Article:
This is getting to be an important question and one, it seems, that I might even have some experience from which to concoct an answer. As is public knowledge, one of the companies I co-founded, BackBeat Media, represents Think Secret‘s advertising. As such, we’re very much aware of all the news coverage surrounding Think Secret, and a lot of that coverage has referred to Think Secret as a blog. The fact is, Think Secret has been around longer than the word “blog” has been used in this context (of course, it was first used by Dr. Seuss in 1953).
Anyway, all of this has caused me to spend some time thinking (and ranting!) about the definition of a “blog”. And, to me, Think Secret couldn’t be further from that definition. A blog is a web-diary, written by one person, sharing his or her direct views, and basically having an asynchronous conversation with his or her readers (usually by way of comments or trackbacks). Some examples of true blogs would be those written by Robert Scoble, Doc Searls, David Parmet, Darla Sasaki, Jason Calacanis, and Dave Winer. You’ll notice I don’t even mention the *name* of the blogs, because really a blog is about the person who writes it. Surely the blog itself can have a specific guiding message or purpose, but it’s about a personal point of view. While I can imagine it being possible that a blog could have multiple authors and still be a blog, it would have to be such that each writer had their own distinct personality, separate from every other writer. Possible, but not altogether likely or common.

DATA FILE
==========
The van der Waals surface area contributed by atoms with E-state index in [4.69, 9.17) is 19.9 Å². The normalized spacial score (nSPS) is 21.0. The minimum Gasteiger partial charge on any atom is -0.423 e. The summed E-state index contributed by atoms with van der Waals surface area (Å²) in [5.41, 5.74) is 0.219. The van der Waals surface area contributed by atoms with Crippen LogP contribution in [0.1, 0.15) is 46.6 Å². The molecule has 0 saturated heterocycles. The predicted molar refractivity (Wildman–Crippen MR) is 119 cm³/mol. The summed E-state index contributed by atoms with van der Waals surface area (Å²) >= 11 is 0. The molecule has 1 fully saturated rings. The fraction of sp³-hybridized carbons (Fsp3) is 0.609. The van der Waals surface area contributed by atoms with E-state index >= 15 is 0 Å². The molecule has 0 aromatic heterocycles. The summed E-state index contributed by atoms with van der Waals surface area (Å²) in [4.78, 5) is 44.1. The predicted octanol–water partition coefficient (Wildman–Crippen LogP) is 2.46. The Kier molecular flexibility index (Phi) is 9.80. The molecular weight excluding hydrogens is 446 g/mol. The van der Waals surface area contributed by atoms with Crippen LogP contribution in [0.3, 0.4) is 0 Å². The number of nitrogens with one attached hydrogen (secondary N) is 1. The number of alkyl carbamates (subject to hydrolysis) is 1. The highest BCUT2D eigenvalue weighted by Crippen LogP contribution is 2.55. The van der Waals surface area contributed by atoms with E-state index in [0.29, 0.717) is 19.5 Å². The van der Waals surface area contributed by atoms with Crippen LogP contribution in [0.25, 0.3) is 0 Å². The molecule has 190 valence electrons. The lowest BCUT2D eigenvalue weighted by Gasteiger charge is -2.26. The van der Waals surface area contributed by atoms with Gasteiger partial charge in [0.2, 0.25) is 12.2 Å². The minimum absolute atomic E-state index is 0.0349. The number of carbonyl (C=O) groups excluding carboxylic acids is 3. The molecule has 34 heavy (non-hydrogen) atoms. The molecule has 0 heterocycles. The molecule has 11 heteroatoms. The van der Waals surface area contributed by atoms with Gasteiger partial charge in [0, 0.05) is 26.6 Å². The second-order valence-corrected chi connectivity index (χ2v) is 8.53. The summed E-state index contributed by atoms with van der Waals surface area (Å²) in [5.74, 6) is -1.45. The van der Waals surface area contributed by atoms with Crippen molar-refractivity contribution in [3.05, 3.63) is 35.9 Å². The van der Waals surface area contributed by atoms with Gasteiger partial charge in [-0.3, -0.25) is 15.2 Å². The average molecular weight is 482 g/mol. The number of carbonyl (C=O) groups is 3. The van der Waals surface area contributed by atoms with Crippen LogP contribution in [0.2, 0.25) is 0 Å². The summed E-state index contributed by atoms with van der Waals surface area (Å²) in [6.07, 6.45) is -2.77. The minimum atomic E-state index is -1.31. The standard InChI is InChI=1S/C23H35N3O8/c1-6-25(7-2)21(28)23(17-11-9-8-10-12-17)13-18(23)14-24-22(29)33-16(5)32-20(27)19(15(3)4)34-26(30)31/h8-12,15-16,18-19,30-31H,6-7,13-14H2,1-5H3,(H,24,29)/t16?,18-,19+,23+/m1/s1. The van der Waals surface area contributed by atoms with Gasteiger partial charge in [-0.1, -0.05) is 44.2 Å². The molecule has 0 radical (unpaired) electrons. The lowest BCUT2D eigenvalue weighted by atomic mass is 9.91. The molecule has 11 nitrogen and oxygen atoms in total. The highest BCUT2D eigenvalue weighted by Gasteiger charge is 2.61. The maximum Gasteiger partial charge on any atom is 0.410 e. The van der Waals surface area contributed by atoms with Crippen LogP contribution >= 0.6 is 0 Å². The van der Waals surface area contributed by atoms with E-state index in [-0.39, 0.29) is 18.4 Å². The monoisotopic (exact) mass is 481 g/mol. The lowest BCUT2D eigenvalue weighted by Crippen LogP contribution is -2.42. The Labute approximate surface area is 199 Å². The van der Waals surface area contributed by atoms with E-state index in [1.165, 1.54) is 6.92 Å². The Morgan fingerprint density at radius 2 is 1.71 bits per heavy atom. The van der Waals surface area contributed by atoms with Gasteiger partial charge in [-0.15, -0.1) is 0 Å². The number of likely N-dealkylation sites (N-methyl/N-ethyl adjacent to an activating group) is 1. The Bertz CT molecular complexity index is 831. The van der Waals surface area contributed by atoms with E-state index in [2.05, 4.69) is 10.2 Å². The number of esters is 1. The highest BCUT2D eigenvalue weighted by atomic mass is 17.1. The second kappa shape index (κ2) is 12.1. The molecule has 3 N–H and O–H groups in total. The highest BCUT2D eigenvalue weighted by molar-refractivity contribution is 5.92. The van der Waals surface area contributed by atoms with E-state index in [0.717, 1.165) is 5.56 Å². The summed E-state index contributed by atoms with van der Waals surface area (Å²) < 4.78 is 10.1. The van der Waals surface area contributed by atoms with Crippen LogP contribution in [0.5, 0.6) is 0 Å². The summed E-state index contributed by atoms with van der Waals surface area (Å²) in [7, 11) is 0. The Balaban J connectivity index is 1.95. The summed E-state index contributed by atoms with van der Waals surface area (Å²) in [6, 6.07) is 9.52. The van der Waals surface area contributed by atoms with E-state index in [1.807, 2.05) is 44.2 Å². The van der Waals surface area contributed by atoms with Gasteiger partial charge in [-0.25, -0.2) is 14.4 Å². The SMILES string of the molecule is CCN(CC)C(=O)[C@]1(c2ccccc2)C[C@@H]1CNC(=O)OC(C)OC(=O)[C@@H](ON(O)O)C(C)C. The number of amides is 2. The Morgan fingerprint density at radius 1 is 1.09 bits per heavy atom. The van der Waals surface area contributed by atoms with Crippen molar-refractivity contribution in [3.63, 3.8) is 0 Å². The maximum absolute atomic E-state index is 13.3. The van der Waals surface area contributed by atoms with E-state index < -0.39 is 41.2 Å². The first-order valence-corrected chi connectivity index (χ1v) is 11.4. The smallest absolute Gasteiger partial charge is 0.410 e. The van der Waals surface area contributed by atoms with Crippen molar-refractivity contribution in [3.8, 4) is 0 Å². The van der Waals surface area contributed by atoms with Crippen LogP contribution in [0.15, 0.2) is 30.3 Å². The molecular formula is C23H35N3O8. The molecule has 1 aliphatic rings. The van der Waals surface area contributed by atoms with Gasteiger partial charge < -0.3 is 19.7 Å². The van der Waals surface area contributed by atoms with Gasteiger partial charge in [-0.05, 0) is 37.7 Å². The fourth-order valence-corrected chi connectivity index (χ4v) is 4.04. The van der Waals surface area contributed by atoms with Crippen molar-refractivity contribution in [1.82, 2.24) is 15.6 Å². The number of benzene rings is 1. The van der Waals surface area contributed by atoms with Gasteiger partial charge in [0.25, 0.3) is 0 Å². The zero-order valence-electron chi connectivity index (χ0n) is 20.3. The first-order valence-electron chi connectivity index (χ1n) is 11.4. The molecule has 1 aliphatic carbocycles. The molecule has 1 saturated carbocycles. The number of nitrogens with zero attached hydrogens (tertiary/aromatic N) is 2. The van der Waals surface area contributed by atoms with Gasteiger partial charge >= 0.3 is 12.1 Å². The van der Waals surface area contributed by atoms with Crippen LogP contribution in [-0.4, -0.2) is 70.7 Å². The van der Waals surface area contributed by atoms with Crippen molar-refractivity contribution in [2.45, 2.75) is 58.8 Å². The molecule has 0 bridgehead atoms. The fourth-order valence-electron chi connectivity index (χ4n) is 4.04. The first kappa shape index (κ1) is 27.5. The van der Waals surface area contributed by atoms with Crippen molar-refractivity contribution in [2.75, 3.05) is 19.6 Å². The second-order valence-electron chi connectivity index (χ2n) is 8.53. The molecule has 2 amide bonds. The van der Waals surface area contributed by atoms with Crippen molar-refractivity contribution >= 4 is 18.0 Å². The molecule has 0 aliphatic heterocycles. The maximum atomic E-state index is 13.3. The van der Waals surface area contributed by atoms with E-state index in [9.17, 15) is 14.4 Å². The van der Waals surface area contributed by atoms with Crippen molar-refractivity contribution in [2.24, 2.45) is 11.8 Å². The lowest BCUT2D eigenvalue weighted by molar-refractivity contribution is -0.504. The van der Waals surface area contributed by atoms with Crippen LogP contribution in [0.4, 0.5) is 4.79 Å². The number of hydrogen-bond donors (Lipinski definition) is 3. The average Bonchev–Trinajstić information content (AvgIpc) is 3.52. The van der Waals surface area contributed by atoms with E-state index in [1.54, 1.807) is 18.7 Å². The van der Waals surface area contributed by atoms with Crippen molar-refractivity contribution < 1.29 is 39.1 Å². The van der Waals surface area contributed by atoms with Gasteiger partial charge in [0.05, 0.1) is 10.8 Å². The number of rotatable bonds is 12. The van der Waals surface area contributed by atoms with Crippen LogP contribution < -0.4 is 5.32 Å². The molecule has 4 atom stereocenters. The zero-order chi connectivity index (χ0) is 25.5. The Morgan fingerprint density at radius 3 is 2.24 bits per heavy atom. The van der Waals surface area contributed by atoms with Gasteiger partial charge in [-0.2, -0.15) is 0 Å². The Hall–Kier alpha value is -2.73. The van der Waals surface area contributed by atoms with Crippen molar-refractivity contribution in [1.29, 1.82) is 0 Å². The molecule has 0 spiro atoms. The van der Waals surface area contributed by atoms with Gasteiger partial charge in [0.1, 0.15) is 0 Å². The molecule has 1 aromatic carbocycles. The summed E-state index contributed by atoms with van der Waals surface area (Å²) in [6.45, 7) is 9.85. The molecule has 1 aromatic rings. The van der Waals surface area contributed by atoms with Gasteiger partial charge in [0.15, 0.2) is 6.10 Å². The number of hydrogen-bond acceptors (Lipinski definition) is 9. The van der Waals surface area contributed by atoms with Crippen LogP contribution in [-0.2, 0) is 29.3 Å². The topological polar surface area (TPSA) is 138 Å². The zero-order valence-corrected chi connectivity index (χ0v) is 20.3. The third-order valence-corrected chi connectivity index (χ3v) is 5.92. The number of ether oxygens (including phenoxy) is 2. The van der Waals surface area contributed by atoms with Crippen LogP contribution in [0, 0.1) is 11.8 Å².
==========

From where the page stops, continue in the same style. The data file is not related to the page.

Some sites that shouldn’t be categorized as “blogs” are Think Secret, The Mac Observer, Engadget, Autoblog, (and really most Weblogs, Inc. properties), and Gizmodo. Sure, a lot of them use software/rendering/publishing engines that are either used by blogs and/or appear the same, but the content has nothing to do with that of a blog. It’s news, plain and simple, presented by multiple people (most of whom are employed to write it), and often times in written in the “anonymous group” style (“we found this”, “our experience is..”, etc) where there is an overall personality to the site, but not a distinct personality attached to each author.
It’s a pretty clear distinction, and hopefully the rest of the world will figure it out before it’s too late.